Credit Suisse Faces Banker Exodus After $5.5 Billion Archegos Hit


    Credit Suisse Faces Banker Exodus After $5.5 Billion Archegos Hit

    Credit Suisse Group AG CS 0.57% is facing an exodus of senior investment bankers in the wake of a $5.5 billion loss tied to the meltdown of Archegos Capital Management.

    At least 10 managing directors in the Swiss firm’s U.S. investment-banking division have internally disclosed plans to leave, most for rival firms, according to people familiar with the matter. Other bankers are considering their options, and more are expected to depart in the coming weeks.

    Investments held by Archegos, a family investment vehicle for Bill Hwang, plummeted in late March, forcing Credit Suisse and other banks to sell large stock positions at losses. Credit Suisse lent more to Archegos relative to its size than others and was one of the last to exit the positions, The Wall Street Journal previously reported.

    The debacle, coming on the heels of Credit Suisse’s involvement with the now-insolvent financing firm Greensill, forced the bank to cut its dividend and raise fresh capital from investors to shore up its balance sheet. The Swiss bank ousted top executives in the wake of the loss.

    As information trickled out foreshadowing the big hit to the bank, competitors on Wall Street and recruiters began circling. The timing was fortuitous for the firm’s rivals, as recruiting typically ramps up after annual bonuses are paid early in the year.

    Barclays PLC poached several bankers including telecom-and-media specialist Ihsan Essaid, who is leaving to become the British lender’s co-head of Americas mergers and acquisitions, as well as Tim Devine and David MacGown, who focus on financial institutions, and Kamal Ahmed, who will become global head of semiconductor coverage banking. Two other bankers in the financial-institutions group, Chris Eby and Nick Daly, are leaving for Goldman Sachs Group Inc. and Bank of America Corp. , respectively.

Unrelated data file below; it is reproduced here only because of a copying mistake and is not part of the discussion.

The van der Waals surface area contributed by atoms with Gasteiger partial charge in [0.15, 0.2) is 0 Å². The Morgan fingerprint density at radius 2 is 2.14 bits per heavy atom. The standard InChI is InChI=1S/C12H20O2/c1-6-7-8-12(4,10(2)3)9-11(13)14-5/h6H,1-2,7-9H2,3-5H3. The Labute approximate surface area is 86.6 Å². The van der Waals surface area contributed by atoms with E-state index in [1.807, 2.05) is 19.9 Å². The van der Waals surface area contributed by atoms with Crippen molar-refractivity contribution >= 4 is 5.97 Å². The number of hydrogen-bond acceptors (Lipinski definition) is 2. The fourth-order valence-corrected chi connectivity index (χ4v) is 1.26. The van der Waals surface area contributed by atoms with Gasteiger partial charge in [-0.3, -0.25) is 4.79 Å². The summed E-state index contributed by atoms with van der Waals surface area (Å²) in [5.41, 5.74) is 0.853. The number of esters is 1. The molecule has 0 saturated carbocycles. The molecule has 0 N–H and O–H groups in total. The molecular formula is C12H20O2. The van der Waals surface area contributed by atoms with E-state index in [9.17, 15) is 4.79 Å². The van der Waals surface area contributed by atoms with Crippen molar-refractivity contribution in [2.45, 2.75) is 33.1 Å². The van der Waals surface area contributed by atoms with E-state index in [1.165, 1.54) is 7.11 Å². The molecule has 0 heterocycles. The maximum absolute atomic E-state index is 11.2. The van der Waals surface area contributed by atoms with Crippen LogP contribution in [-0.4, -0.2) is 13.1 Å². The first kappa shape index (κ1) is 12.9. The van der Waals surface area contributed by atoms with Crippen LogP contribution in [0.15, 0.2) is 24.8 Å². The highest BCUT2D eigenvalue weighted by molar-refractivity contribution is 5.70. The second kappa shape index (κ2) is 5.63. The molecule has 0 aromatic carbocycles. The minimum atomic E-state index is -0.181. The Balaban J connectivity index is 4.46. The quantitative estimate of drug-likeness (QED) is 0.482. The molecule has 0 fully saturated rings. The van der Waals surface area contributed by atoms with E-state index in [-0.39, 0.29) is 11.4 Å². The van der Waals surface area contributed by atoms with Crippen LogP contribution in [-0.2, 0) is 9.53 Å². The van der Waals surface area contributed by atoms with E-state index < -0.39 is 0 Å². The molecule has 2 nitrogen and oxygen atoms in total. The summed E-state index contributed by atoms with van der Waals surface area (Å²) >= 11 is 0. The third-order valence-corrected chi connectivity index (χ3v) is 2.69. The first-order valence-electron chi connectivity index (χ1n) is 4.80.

Perella Weinberg Partners hired industrial-company banker Christian Bradeen. News and information-services banker Simon Auerbach also departed, as did Jason Wortendyke, a transportation banker who is headed back to Citigroup Inc., where he will be global co-head of diversified industrials. Healthcare banker Leo Reif is joining Jefferies Financial Group Inc.

    The full scope of the departures hasn’t been previously reported.

    Many Credit Suisse bankers have been frustrated that the failure of the bank’s prime-brokerage unit, which caters to investors like Archegos, overshadowed an otherwise strong run for the investment bank, especially within capital markets and advisory.

    The bank has advised on high-profile transactions lately including chip maker Advanced Micro Devices Inc.’s $35 billion purchase of rival Xilinx Inc. and the $21 billion acquisition of Speedway by the Japanese owner of the 7-Eleven convenience-store chain. In 2020, it was ranked sixth globally on Dealogic’s M&A league table.

    Part of that is due to Credit Suisse’s dominance in the special-purpose acquisition company market, underwriting a higher dollar volume of such vehicles than any other bank last year, according to SPAC Research.

    Adding to the frustration, some bankers feel Credit Suisse’s management has done little to quell concerns about the impact of the loss on compensation.

    In April, Credit Suisse installed former Lloyds Banking Group PLC Chief Executive António Horta-Osório as chairman and Christian Meissner, a Bank of America and Goldman veteran, as head of the investment bank.

    The firm has said it would scale back the prime-brokerage business and Mr. Horta-Osório has signaled that riskier business areas could be jettisoned. He also said the bank will review its culture, pay and incentives, with a focus on personal responsibility and accountability.

    Write to Cara Lombardo at

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    Published at Mon, 17 May 2021 22:26:00 +0000